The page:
A number has occurred 264 times in absolute terms in the (last) 2000 draws (that is, after all, about 20 years, with two draws per week). Since the simple arithmetical task “I would have expected 2000*6/49 = 244.9 times”, which a mathematician previously thought to be skilful, results in a deviation of 19.1 times that this number has occurred “too often”. The mathematician tolerates this, in view of the small deviation, as “within the simple standard deviation” and thus, from the mathematician’s point of view, as “completely normal”. But this standard deviation is calculated on the basis of an absolutely unrealistic consideration that all numbers are “equally probable, and accordingly will occur equally often in the long term”. The deviation therefore refers to a (false) assumption. For me, there would be no deviation at all, since for me the relative frequency (rather) corresponds to the probability.
Although I was particularly attentive and willing to learn at this point in school and university, I see little evidence for the idea that there is an equal distribution. It is quite possible that this number is also just a “normal deviation”, it is even possible that this number of all numbers is (much) less probable than the others and still occurred too often in the time span. However, this statement itself is also much more improbable than the statement “the number comes with a higher probability than the others.” So I look at the relative frequencies and deduce which numbers occur with what probability. Since the mathematician promises me, in the worst case, that the numbers I then play “are also only equally probable”, I take no risk in any case. But only in the case that I would play anyway. Otherwise it is the same “risk” as for any other player. And that consists of a negative equity, an expectation of loss. You play a disadvantage game.
As a winning system, however, it will certainly not suffice to rely on relative frequencies. Especially since one would always have to reckon with such considerations – keyword: the world behaves so chaotically – that one would come across imitators who would immediately start playing the more frequently occurring numbers, following my recommendation, whereby they would also increase their chances of “winning at all” by following the strategy, but at the same time the payout ratio then achieved would already result in a more unfavourable ratio than with any other combination of numbers. As a result, the really overly clever reader might even have to play the less frequently occurring numbers in order to secure a winning advantage. He would have an even smaller probability of the six, but a much higher payout. The example is only meant to illustrate that the mathematics at this point is quite shaky in principle. But somehow nobody cares.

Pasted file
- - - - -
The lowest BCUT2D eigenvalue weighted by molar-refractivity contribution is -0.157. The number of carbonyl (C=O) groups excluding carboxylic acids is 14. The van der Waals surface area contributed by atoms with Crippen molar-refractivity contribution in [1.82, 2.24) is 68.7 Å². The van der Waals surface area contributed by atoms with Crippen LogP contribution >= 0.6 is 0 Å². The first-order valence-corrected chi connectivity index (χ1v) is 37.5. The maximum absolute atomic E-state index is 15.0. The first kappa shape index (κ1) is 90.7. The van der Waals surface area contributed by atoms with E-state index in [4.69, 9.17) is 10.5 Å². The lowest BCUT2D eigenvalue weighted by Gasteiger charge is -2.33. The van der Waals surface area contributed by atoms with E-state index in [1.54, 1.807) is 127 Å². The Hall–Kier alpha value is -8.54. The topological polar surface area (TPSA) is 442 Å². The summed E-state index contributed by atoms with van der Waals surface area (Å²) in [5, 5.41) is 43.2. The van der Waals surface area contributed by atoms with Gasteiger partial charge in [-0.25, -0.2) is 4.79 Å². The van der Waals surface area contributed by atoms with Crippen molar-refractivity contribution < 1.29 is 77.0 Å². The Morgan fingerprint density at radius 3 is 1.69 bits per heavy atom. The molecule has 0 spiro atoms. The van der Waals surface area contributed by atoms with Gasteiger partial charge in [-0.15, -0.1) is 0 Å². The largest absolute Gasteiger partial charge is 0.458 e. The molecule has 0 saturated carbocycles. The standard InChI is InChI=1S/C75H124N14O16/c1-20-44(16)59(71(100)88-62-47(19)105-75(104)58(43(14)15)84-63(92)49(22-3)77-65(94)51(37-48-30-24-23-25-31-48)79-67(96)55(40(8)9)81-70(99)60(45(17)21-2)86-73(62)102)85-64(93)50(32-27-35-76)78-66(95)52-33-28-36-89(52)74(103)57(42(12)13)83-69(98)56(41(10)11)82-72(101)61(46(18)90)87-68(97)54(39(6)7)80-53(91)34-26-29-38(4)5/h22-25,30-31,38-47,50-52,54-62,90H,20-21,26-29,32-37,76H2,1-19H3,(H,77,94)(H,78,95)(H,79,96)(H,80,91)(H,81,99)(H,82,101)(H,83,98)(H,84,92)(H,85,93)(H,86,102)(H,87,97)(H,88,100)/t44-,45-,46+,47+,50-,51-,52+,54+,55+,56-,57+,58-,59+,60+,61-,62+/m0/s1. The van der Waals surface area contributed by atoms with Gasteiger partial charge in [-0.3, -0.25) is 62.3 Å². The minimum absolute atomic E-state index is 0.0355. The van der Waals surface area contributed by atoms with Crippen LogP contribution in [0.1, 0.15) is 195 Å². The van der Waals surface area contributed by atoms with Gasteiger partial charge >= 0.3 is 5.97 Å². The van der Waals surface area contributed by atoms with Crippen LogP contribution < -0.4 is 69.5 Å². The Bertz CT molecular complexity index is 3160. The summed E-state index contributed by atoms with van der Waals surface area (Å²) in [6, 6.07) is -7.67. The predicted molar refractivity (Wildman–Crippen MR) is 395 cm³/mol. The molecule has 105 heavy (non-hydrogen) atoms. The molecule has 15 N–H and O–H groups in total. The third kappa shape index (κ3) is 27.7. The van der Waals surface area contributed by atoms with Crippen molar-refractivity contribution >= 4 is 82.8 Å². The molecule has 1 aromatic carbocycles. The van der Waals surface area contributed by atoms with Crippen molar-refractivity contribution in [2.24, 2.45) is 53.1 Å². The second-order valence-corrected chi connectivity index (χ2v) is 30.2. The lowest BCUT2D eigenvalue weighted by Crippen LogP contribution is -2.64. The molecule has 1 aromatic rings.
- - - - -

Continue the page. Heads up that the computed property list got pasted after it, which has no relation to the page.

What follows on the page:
Using the LaPlace space, the shrewd mathematician can make all kinds of theoretical calculations and always pat himself on the back with satisfaction (while I, by the way, pat myself on the back) because he believes he has now really understood the world. Alternatively – and this is what the larger part does – he turns away from this indescribably treacherous probability calculation – I recall the feel-good situation of “we now prove that this statement is true” as a favourite pastime and the statement I put opposite it, “probably only means something seems true”, unprovable, which automatically triggers unease – and does “real mathematics” from now on. So the one to run away with.
There is no such thing as equal distribution. At no time even means that one can possibly wait until one knows more. So if the reader would like to play the lottery, he can wait until the Saturday horoscope. Is that supposed to hurt? One can also wait to see if one inadvertently and absolutely unintentionally actually gets up with one’s left leg and then consequently refrain from playing. Alternatively, however – and there is even some evidence that is gladly concealed – you can wait until shortly before “rien ne va plus” in roulette and only then bet, in the hope of being able to recognise from the course of the ball in which area of the pot the ball is likely to land, in order to then bet on this area of the pot (which, as an explanation, is actually possible with “orphelin”, “small series” and “large series”). The shift in chances before the throw is in principle indifferent to this person. Here, the time of setting is decisive. In any case, even with these considerations, taking into account the never uniform intentions, it in no way amounts to an equal distribution. Even when throwing the dice, as shown above, there are intentions, times and methods of execution (hand. cup, base). There is no equal distribution, this is an invention. According to LaPlace “an ideal”.
As a last component, however, it should be mentioned that LaPlace himself was aware of this circumstance and he pointed out that if all relevant parameters were known, it would possibly be possible to calculate the result of a single experiment exactly in advance. And even if, at the latest since Heisenberg (indeterminability of location and velocity in the case of very small particles), this theory is at least more than questionable, it is nevertheless certain that one can achieve partial predictability. So if the reader were to try to roll as many 6s as possible than other numbers in one afternoon, and if he succeeded in doing so he would receive a rich reward, then it would be conceivable, thanks to the additional motivation, that after several hundred rolls, all of which are made on the same surface and with the same sequence, from the cup, for example, he would nevertheless gradually realise that a 6 comes a little more often if he puts the die in this position in the cup and then rolls with such speed along that axis. If you are interested, you are welcome to try. But I wouldn’t want to promise a reward. You would have to turn to an ambitious and stubborn mathematician.